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Neuropeptides: Biology and Regulation

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  1. Introduction
    1. Definition of a neuropeptide
    2. The known behavioral effects of neuropeptides
    3. The differences between neuropeptides and the classic monoamine and amino acid neurotransmitters
  2. Distribution
    1. Location of neuropeptides
    2. Neuropeptides: Colocalized in neurons
    3. The two main methods for mapping peptides
  3. Biosynthesis
    1. The neurotensin-neuromedin N gene
    2. The role of 5' regulatory sequences on peptide genes
  4. Peptide processing
  5. Conclusion
  6. References

The past several decades have witnessed a veritable explosion of knowledge about the central nervous system (CNS), and in no area has this been as impressive as in peptide neurobiology. Numerous peptide neurotransmitter candidates have been identified and characterized, their CNS distributions mapped, and their genes cloned. The tenet ?one neuron-one transmitter? erroneously attributed to Dale has been convincingly refuted with numerous demonstrations of neurons containing multiple peptides or combinations of peptide and nonpeptide neurotransmitters. Additionally, since the early 1980s there has been an embarrassment of riches in the form of knowledge about neurotransmitter receptor diversity, diversity of receptor-effector coupling, and neurotransmitter transporters. These discoveries have not yet been fully integrated into what is known about normal or aberrant CNS function, although dysfunction at virtually any level could conceivably lead to neuropsychiatric deficits.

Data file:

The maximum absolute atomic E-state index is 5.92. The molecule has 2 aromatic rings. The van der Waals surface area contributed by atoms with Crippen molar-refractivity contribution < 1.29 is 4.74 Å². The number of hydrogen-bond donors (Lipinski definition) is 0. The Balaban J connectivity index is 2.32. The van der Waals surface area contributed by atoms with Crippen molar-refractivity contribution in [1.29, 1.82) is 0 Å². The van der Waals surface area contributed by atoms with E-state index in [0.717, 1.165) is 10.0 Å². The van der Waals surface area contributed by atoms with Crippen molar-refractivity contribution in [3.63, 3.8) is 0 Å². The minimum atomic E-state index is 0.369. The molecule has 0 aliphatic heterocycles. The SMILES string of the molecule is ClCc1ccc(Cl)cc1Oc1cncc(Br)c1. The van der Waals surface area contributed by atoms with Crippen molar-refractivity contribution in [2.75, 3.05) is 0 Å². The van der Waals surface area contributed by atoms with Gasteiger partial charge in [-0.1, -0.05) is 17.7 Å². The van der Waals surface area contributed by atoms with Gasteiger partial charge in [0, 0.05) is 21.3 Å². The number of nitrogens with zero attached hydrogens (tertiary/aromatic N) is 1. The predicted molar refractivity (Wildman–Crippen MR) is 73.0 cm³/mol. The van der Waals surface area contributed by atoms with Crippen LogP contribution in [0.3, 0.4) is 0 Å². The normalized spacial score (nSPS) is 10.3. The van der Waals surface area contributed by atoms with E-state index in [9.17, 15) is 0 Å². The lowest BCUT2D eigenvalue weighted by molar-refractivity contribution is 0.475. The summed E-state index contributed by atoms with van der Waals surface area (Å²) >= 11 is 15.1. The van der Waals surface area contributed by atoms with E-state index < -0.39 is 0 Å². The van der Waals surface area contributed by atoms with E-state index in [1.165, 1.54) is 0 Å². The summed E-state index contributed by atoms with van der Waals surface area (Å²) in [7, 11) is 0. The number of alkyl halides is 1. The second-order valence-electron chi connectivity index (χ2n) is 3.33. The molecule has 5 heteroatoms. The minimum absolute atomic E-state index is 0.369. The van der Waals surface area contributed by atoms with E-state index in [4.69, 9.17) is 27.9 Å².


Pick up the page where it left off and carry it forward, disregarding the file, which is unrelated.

[...] Attempts to verify peptide turnover may be made if the mRNA concentration, peptide concentration, receptor up- regulation or down-regulation, and degradative activity are known. Although methods to achieve each of these goals are now available, they have not generally been applied in combination to the same tissue sample. Whereas the differences between neuropeptides and the classic monoamine and amino-acid neurotransmitters are often striking, their CNS effects are similar in that they primarily excite or inhibit discrete neurons upon direct application. [...]

[...] In the hypothalamus most of the SRIF-containing neurons that project to the median eminence have been shown to emanate from cell bodies mainly in the rostral periventricular nucleus, with some in the paraventricular nucleus and none in the arcuate nucleus. Thus, the other hypothalamic regions (arcuate, suprachiasmatic, ventromedial) containing SRIF neurons probably do not project to the median eminence and may perform a regulatory or feedback function on neurons containing other hypothalamic releasing factors, such as GRF, CRF, TRH, or their afferents. [...]

[...] as thermoregulation, food and water consumption, sex, sleep, locomotion, memory, learning, responses to stress and pain, and emotion. Those actions have stimulated interest in the contribution of the peptidergic neuronal systems to the symptoms and behaviors exhibited in such major psychiatric illnesses as psychotic disorders, mood disorders, and dementia. In addition to their endocrine and neurotransmitter roles, many peptides and their receptors apparently play active roles in development and often appear transiently in various anatomical regions or in such abundance that a trophic effect is postulated, an effect that does not necessarily persist beyond early development. [...]

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